Written by: Celita Diaz-Perillo (03/03/2024)

It is perfect that this movie, Cabrini, is releasing on International Women’s Day. There is definitely much to be said about a film with strong women’s roles, where they do much to transform hard circumstances into opportunities, and where they fight for justice.

I must begin, first, by stating that this is a movie BASED ON TRUE EVENTS. In particular, it is a Catholic movie portraying a nun and her adventures of trying to change the world for good, but the grand majority of this movie is about HUMAN RIGHTS more than a stand for religious views. The last 12-15 minutes is when the focus changes and there is a noticeable difference in the main character’s dress (regarding her habit) and the general feel of the movie ends with heavier Catholic touches. But please do not let that keep you from watching. I am still wowed by the movie- so much so that putting this review together has me both stumped and elated to share.


The movie starts off with Francesca Cabrini serving the poor and needy in an orphanage in Codogno, Italy (in the Lombardy region), and then her adventures move her to Five Points, New York..

“Begin the mission and the means will come.” (Cabrini quote)

Francesca perseveres past so many challenges, always advocating for the forgotten ones, who, in this movie, are the Italian immigrant children left orphaned in the dark corners of New York, while “civilized society” ignores and scorns them, regarding them even less than the disgusting city rats.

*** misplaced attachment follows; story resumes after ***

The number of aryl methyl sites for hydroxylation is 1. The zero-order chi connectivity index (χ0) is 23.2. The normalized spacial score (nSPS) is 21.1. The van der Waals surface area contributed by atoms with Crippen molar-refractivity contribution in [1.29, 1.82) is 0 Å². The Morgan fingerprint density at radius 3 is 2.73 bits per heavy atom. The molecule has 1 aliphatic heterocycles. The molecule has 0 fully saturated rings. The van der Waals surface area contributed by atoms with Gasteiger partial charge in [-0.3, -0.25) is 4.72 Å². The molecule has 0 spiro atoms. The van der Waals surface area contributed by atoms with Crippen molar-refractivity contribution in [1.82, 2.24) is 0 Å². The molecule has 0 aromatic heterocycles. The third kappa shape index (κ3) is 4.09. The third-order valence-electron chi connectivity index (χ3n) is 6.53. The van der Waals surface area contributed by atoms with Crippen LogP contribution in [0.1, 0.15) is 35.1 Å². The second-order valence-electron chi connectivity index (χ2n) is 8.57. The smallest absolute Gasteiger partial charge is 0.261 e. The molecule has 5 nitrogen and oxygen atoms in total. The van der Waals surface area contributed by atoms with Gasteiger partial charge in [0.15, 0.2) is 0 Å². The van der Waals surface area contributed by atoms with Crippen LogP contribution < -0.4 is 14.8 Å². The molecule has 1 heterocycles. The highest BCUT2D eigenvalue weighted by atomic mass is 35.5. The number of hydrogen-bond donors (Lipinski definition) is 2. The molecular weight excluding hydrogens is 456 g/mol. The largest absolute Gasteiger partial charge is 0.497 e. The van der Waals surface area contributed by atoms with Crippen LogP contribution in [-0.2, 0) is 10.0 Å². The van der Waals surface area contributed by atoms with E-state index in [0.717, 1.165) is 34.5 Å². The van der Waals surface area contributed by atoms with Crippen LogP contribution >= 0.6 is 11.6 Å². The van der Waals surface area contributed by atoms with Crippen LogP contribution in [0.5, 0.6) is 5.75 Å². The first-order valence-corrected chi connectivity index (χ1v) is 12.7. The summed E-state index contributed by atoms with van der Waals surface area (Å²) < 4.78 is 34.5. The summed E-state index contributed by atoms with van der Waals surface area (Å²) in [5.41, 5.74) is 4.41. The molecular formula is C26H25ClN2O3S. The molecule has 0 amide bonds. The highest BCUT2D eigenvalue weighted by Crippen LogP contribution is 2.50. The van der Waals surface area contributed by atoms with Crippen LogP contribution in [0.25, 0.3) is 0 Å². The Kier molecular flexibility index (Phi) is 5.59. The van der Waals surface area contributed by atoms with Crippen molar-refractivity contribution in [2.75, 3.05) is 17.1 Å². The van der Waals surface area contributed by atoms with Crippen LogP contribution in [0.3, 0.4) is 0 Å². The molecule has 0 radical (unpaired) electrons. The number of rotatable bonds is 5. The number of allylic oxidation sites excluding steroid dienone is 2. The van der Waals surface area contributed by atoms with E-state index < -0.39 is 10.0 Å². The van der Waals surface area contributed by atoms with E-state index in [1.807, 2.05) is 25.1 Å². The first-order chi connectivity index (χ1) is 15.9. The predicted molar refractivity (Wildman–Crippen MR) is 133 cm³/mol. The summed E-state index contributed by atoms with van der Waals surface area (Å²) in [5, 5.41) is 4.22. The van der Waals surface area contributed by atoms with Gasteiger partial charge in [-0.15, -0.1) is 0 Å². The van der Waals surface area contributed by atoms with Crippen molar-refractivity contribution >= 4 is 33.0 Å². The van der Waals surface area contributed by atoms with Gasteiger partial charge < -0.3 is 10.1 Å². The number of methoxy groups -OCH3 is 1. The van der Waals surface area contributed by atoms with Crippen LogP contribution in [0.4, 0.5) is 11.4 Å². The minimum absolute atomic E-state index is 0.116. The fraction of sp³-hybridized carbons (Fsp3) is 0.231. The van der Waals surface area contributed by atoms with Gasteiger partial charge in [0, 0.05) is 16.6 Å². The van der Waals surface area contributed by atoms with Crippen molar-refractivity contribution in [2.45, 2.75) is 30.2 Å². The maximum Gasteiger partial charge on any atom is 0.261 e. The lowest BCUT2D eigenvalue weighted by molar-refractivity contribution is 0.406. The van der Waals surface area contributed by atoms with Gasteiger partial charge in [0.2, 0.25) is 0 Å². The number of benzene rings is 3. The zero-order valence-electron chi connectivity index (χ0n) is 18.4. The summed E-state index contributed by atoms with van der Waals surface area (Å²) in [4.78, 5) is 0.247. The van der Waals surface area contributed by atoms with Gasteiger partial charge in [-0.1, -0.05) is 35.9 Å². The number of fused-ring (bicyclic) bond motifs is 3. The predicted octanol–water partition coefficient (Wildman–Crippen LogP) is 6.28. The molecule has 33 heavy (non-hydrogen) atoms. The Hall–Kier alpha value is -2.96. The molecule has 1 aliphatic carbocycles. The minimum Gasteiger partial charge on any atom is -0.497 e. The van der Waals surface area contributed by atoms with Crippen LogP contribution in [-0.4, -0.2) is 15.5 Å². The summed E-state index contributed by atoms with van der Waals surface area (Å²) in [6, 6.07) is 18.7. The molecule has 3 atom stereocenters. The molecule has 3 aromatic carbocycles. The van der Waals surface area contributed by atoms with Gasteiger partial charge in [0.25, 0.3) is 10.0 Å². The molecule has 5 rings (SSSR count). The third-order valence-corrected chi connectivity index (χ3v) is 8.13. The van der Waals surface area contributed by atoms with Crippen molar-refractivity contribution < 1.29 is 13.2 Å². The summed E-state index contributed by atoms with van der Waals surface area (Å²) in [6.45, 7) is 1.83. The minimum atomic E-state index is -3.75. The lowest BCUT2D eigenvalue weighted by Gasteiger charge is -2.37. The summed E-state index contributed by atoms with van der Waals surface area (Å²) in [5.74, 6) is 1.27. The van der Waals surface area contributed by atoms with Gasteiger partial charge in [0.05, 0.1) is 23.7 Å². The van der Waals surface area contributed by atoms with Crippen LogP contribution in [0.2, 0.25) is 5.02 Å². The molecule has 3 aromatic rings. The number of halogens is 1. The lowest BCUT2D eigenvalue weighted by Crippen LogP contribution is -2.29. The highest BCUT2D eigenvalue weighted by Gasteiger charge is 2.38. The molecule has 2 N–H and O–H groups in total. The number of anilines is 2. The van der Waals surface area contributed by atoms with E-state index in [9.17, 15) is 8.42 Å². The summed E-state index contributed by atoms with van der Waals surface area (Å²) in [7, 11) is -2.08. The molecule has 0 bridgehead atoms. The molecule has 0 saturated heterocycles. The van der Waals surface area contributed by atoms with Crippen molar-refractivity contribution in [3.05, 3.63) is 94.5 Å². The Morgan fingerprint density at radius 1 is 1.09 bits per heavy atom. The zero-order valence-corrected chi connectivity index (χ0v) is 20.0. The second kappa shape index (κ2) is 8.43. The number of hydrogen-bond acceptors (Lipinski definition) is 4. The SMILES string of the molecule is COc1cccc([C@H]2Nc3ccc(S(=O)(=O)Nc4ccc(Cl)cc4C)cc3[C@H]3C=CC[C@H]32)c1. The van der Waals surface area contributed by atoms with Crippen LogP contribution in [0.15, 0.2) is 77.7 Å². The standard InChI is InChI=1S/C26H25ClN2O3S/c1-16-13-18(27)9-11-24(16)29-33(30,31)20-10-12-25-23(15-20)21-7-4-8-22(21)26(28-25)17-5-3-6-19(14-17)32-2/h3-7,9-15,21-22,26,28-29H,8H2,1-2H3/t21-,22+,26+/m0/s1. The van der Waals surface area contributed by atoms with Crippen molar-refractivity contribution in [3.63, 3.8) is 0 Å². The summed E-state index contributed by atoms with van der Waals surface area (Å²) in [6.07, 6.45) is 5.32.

Cabrini is undaunted by perceived impossibilities: squashed dreams, lack of funds or no place to live, the pushback from wealthy government or religious officials, rejections, danger, threats of death, etc… Even her own chronic illness doesn’t deter her!

Even now, Cabrini’s words echo to me, “We can serve our weakness or we can serve our purpose. Not both.”

She charges forward in spite of it all, desiring only to do her best to care for and to love the unloved, to offer them a chance to thrive in the harsh world. With love, practical care, and a strong will, Francesca Cabrini and her sisters in faith combat all forms of discouragement, delay, and danger, but the vision of helping others is firmly fixed on their hearts, and that drives them forward.

Cabrini’s goal was “To build an empire of hope.”

What else can I say? There are so many fantastic quotes, mini lessons, and historical moments to learn from. This thought-provoking, inspirational, and educational film is a work of art: breathtaking, heart-breaking, compelling; heavy and laden with real-to-life hardships and with triumphant hope.

The combination of strategic cinematography, precise and meaningful editing, and a successful, professional production make Cabrini striking, poignant, and so interesting. Every character is unique, and each actor gives a flawless representation of their historical persona (obviously, as far as I know). The historical situations are insightful, and the human condition is tragic and flawed. And I HIGHLY recommend it.

Some might ask me, what age is appropriate for this film? With the support of parents or guardians, and the opportunity for discussion along the way, I do believe the movie could be watched even by 12 year olds, but obviously that is subjective. With my own children, I would go cautiously for those who feel things deeply, as there are some rather difficult circumstances, but I don’t necessarily think that it needs to be avoided, just handled tactfully, with wisdom and discernment, and knowledge. There is much we can ALL learn while watching this film.

In conclusion, I leave you with one last Cabrini quote that blessed my heart.

“When I’m away, learn to face your fears. Not just to carry on, but to lead and demonstrate you can do all things – all things in Him who strengthens us. Whether I am here or not.”


Released: 03/08/24 (Theatrically)

Running Time: 145 Minutes (Production Studio Name)

Rated PG-13 (For thematic material, some violence, language and smoking.)

Links for Cabrini:

Official Site